In This Whitepaper
We have tested the best of commercially available solutions for OEMs to protect their devices against frequent cleaning from a variety of chemicals and share our findings, including the results when we put our own solutions to the test. For all the full facts and figures and to find out more, download the whitepaper :
The Impact of COVID-19 and Regular Cleaning
In an increasingly health conscious world, there has been an inevitable change in consumer behaviour in terms of tech hygiene. 92.9% of participants’ phones in a study by the Journal of Preventative Medicine and Hygiene were contaminated with bacteria from their hands, highlighting the importance of keeping devices clean, particularly in recent months where the Covid-19 virus has been shown to live on these surfaces and potentially infect users.
But this is an issue that impacts more than just smartphone users: In fact any electronic device that consumers regularly touch, and more specifically, where there is a likelihood of multiple consumers coming into contact, is at risk of contamination.
The good news is that disinfectants such as gel-alcohol are effective in reducing bacterial colonisation and inactivating coronaviruses that live on surfaces. But with an increase in regular cleaning with wet agents, comes greater risk of damage caused by liquid exposure and thus a need to sufficiently protect a device from damage.
The importance of liquid protection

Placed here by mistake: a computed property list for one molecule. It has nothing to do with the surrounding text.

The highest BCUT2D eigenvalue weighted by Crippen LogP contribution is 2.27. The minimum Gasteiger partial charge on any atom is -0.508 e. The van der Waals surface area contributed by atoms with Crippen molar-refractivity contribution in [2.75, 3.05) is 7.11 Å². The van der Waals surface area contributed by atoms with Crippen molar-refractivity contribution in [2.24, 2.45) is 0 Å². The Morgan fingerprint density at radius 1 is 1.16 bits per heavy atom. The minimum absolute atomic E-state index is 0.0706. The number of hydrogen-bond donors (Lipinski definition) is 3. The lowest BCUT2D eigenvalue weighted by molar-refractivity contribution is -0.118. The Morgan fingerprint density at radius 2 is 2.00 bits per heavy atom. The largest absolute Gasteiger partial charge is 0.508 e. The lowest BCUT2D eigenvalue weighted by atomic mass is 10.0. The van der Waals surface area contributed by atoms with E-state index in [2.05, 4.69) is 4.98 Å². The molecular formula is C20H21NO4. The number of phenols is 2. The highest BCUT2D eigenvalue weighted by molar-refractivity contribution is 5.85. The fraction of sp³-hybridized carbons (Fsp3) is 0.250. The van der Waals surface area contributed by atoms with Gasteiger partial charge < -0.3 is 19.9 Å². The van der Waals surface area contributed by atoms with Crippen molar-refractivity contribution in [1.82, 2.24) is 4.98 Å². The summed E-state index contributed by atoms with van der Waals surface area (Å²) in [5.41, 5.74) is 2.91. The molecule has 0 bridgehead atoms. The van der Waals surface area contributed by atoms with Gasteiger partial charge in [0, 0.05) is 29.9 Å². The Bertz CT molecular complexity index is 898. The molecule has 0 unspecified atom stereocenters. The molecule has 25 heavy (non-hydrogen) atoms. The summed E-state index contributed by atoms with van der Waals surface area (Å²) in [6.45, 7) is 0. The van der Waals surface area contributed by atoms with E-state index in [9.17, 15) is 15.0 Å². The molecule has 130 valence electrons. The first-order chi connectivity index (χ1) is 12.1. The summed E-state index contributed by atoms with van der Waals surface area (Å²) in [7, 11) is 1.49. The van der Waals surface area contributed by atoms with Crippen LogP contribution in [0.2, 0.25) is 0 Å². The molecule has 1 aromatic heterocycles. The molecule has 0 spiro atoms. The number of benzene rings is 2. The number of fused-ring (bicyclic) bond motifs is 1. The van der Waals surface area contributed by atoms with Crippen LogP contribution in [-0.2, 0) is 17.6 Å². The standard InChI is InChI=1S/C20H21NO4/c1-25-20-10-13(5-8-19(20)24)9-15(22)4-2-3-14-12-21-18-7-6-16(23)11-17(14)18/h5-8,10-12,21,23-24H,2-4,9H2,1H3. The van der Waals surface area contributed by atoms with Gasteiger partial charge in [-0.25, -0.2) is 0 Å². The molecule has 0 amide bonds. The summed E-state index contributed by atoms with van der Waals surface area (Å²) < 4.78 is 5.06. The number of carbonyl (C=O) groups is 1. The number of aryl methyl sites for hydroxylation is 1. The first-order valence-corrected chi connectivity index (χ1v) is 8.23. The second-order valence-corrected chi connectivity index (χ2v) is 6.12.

Since the start of the COVID pandemic, 25% of electronic product designers surveyed in a P2i study said that liquid protection was being more frequently requested in their product designs due to increased demand, and importantly, 83% said that any device without liquid protection would fail within a year.
The Science of Liquid Damage from Cleaning Agents
The science behind how most cleaning agents work highlights the potential damage that can be done to an unprotected device.
In alcohol-based disinfectants, the high polarity of the alcohol along with impurities in the water present in the solution leads to a high level of water conductivity to a device, resulting in problems for unprotected devices. Acid-based disinfectants, while mainly made up of water, also contain enough acid to potentially lead to corrosion damage and dendrite formation within an unprotected device.
Residual water from both disinfectants can penetrate gaps and openings in devices and reach internal components, ultimately leading to a short circuit. The broken device is then binned, adding to environmentally damaging levels of electrical waste.
To Find Out More, Download The Whitepaper Now: